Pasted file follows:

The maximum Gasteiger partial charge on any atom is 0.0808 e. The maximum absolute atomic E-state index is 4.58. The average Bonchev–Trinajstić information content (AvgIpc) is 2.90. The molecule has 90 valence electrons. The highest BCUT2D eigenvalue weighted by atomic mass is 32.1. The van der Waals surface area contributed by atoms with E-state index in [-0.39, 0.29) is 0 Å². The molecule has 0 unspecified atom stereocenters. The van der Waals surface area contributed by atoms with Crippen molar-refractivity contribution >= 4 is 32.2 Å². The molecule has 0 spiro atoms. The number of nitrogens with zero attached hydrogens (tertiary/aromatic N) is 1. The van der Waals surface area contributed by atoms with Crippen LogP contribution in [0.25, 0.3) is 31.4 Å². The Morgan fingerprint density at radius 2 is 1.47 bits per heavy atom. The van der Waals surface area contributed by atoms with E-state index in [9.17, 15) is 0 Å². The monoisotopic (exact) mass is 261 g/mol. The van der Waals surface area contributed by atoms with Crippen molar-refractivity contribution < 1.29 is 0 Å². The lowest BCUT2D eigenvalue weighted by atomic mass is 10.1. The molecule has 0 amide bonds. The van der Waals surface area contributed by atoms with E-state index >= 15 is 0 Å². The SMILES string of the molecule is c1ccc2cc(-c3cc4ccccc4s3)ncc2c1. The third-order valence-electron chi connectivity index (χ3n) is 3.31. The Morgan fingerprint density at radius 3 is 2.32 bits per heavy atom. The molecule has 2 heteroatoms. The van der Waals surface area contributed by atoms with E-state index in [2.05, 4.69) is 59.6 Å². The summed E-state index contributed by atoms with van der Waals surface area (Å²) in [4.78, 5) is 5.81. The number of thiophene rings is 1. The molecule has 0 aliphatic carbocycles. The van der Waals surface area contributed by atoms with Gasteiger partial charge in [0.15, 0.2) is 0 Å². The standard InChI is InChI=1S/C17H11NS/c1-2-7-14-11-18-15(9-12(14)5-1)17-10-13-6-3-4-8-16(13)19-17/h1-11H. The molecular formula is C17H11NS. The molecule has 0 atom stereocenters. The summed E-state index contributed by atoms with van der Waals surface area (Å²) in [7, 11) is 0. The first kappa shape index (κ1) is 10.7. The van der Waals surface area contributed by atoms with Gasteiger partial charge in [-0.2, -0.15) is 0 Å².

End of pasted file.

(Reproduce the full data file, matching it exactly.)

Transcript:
The maximum Gasteiger partial charge on any atom is 0.0808 e. The maximum absolute atomic E-state index is 4.58. The average Bonchev–Trinajstić information content (AvgIpc) is 2.90. The molecule has 90 valence electrons. The highest BCUT2D eigenvalue weighted by atomic mass is 32.1. The van der Waals surface area contributed by atoms with E-state index in [-0.39, 0.29) is 0 Å². The molecule has 0 unspecified atom stereocenters. The van der Waals surface area contributed by atoms with Crippen molar-refractivity contribution >= 4 is 32.2 Å². The molecule has 0 spiro atoms. The number of nitrogens with zero attached hydrogens (tertiary/aromatic N) is 1. The van der Waals surface area contributed by atoms with Crippen LogP contribution in [0.25, 0.3) is 31.4 Å². The Morgan fingerprint density at radius 2 is 1.47 bits per heavy atom. The van der Waals surface area contributed by atoms with E-state index in [9.17, 15) is 0 Å². The monoisotopic (exact) mass is 261 g/mol. The van der Waals surface area contributed by atoms with Crippen molar-refractivity contribution < 1.29 is 0 Å². The lowest BCUT2D eigenvalue weighted by atomic mass is 10.1. The molecule has 0 amide bonds. The van der Waals surface area contributed by atoms with E-state index >= 15 is 0 Å². The SMILES string of the molecule is c1ccc2cc(-c3cc4ccccc4s3)ncc2c1. The third-order valence-electron chi connectivity index (χ3n) is 3.31. The Morgan fingerprint density at radius 3 is 2.32 bits per heavy atom. The molecule has 2 heteroatoms. The van der Waals surface area contributed by atoms with E-state index in [2.05, 4.69) is 59.6 Å². The summed E-state index contributed by atoms with van der Waals surface area (Å²) in [4.78, 5) is 5.81. The number of thiophene rings is 1. The molecule has 0 aliphatic carbocycles. The van der Waals surface area contributed by atoms with Gasteiger partial charge in [0.15, 0.2) is 0 Å². The standard InChI is InChI=1S/C17H11NS/c1-2-7-14-11-18-15(9-12(14)5-1)17-10-13-6-3-4-8-16(13)19-17/h1-11H. The molecular formula is C17H11NS. The molecule has 0 atom stereocenters. The summed E-state index contributed by atoms with van der Waals surface area (Å²) in [7, 11) is 0. The first kappa shape index (κ1) is 10.7. The van der Waals surface area contributed by atoms with Gasteiger partial charge in [-0.2, -0.15) is 0 Å².